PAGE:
The Infinite Echo

B. Thomas Cooper is a freelance journalist, photographer, blogger and historian. Topics include Political Commentary, Satire and History

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Friday, May 18, 2007

George W. Bush, Piltdown Man of La Mancha

B. Thomas Cooper - Editor

Don't worry, it'll all make sense soon enough.

You see, George W. Bush would like us to believe history will remember him as a man who stood by his convictions. Much like Don Quixote, who rose up against a perceived evil, only to find he was chasing the unobtainable, Bush sees his cause as a noble one, even if it was all based in pure fantasy.

In doing so, Bush the younger drew his sword and spilt the blood of thousands. His little game of shoot em up has escalated into a full scale mash-up of Hell meets high-water. I don't care for the word "quagmire". The definition falls way short of describing how bad the situation in Iraq really is.

In truth, I doubt George W. Bush has ever ventured near La Mancha. Had he done so, he would have soon learned it was not inhabited by dragons. Still, I digress.

Lets move on to "Piltdown Man." The reference may seem somewhat left field for those not familiar with the story, so here's the set-up.

Until the invasion of Iraq, Piltdown Man represented perhaps the most extraordinary hoax in modern history. As the story goes, a pair of archaeologists claimed to find a human skull in a gravel pit near the town of Piltdown, purported to be the five hundred thousand year old missing link between man and monkey. The skull was in fact constructed from parts of several different skulls, including the jaw of an orangutan. Varnish was then applied to give the finished product a look of consistency. Amazingly, it took the scientific establishment forty years to catch on.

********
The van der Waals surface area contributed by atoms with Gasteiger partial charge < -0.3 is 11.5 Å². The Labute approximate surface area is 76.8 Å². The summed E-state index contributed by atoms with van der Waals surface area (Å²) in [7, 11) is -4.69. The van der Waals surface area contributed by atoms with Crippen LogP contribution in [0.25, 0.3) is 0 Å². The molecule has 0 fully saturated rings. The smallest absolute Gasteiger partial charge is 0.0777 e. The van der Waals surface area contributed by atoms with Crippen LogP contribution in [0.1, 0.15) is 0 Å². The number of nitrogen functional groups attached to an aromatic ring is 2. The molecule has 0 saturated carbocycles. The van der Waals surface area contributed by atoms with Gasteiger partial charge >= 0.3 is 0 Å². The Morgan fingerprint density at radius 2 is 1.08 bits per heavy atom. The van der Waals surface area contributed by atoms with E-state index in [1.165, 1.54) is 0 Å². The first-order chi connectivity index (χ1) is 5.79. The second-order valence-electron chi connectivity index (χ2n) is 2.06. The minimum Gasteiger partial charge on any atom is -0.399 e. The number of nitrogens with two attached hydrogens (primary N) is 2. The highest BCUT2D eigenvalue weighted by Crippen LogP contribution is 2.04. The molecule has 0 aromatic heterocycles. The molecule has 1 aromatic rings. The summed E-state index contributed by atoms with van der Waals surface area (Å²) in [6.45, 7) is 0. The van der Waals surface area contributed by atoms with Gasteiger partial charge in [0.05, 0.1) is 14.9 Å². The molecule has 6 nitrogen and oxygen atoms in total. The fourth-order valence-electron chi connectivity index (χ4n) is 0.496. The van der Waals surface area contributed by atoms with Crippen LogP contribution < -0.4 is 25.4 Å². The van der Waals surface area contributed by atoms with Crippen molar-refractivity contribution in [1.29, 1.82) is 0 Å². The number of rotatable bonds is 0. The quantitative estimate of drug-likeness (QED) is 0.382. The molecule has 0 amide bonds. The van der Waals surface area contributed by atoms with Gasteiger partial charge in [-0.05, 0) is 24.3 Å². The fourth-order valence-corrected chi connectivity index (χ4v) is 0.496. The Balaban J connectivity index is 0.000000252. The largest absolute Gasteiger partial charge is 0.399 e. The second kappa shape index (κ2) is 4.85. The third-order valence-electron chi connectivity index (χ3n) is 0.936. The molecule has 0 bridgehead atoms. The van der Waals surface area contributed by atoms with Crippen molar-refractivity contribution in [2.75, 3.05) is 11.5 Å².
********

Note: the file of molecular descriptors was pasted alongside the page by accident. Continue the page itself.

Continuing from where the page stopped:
Does this scenario sound at all familiar? Indeed it does!

George W. Bush wants us to believe that in forty years or so, history will recall his presidency as strong and steadfast. He sees himself riding off into the sunset mounted upon his trusty steed, the White Knight, the enemy of evil.

I, however don't see it happening that way. I suspect history will be far more accurate, and much less flattering. At best, George W. Bush will be regarded as the Don Quixote of presidents. Mission accomplished, the windmill is dead, Jim.

More likely, George W. Bush will be remembered as the reigning Piltdown Man, an unmitigated fraud that has pushed America back into the stone age.

B. Thomas Cooper - Editor

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